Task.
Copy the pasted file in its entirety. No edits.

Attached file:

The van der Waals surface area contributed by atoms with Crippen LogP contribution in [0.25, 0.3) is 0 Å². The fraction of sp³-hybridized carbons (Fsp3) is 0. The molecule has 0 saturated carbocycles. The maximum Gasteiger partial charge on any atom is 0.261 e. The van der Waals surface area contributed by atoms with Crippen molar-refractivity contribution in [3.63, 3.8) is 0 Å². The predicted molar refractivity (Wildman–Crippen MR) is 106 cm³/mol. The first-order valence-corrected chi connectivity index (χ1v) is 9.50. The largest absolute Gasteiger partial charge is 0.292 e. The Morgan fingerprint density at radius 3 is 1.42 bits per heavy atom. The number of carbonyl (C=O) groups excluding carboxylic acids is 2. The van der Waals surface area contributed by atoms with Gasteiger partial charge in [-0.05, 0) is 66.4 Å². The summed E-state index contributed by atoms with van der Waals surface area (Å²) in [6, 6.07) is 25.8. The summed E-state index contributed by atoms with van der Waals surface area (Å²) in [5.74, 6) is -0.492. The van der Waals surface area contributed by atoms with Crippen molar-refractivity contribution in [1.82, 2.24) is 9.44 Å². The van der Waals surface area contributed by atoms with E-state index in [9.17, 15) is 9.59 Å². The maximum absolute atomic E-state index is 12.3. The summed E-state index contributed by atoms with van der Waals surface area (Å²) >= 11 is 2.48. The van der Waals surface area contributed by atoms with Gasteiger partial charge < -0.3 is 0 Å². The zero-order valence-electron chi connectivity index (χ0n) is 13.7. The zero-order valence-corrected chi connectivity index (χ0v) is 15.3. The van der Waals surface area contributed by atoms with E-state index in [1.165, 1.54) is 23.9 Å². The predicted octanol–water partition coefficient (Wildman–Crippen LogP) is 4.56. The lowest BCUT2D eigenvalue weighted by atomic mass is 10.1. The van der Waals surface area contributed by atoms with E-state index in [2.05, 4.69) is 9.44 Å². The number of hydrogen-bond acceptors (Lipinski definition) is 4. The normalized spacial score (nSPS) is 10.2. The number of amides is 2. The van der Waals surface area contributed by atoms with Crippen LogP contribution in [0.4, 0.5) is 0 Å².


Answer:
The van der Waals surface area contributed by atoms with Crippen LogP contribution in [0.25, 0.3) is 0 Å². The fraction of sp³-hybridized carbons (Fsp3) is 0. The molecule has 0 saturated carbocycles. The maximum Gasteiger partial charge on any atom is 0.261 e. The van der Waals surface area contributed by atoms with Crippen molar-refractivity contribution in [3.63, 3.8) is 0 Å². The predicted molar refractivity (Wildman–Crippen MR) is 106 cm³/mol. The first-order valence-corrected chi connectivity index (χ1v) is 9.50. The largest absolute Gasteiger partial charge is 0.292 e. The Morgan fingerprint density at radius 3 is 1.42 bits per heavy atom. The number of carbonyl (C=O) groups excluding carboxylic acids is 2. The van der Waals surface area contributed by atoms with Gasteiger partial charge in [-0.05, 0) is 66.4 Å². The summed E-state index contributed by atoms with van der Waals surface area (Å²) in [6, 6.07) is 25.8. The summed E-state index contributed by atoms with van der Waals surface area (Å²) in [5.74, 6) is -0.492. The van der Waals surface area contributed by atoms with Crippen molar-refractivity contribution in [1.82, 2.24) is 9.44 Å². The van der Waals surface area contributed by atoms with E-state index in [9.17, 15) is 9.59 Å². The maximum absolute atomic E-state index is 12.3. The summed E-state index contributed by atoms with van der Waals surface area (Å²) >= 11 is 2.48. The van der Waals surface area contributed by atoms with Gasteiger partial charge < -0.3 is 0 Å². The zero-order valence-electron chi connectivity index (χ0n) is 13.7. The zero-order valence-corrected chi connectivity index (χ0v) is 15.3. The van der Waals surface area contributed by atoms with E-state index in [1.165, 1.54) is 23.9 Å². The predicted octanol–water partition coefficient (Wildman–Crippen LogP) is 4.56. The lowest BCUT2D eigenvalue weighted by atomic mass is 10.1. The van der Waals surface area contributed by atoms with E-state index in [2.05, 4.69) is 9.44 Å². The number of hydrogen-bond acceptors (Lipinski definition) is 4. The normalized spacial score (nSPS) is 10.2. The number of amides is 2. The van der Waals surface area contributed by atoms with Crippen LogP contribution in [0.4, 0.5) is 0 Å².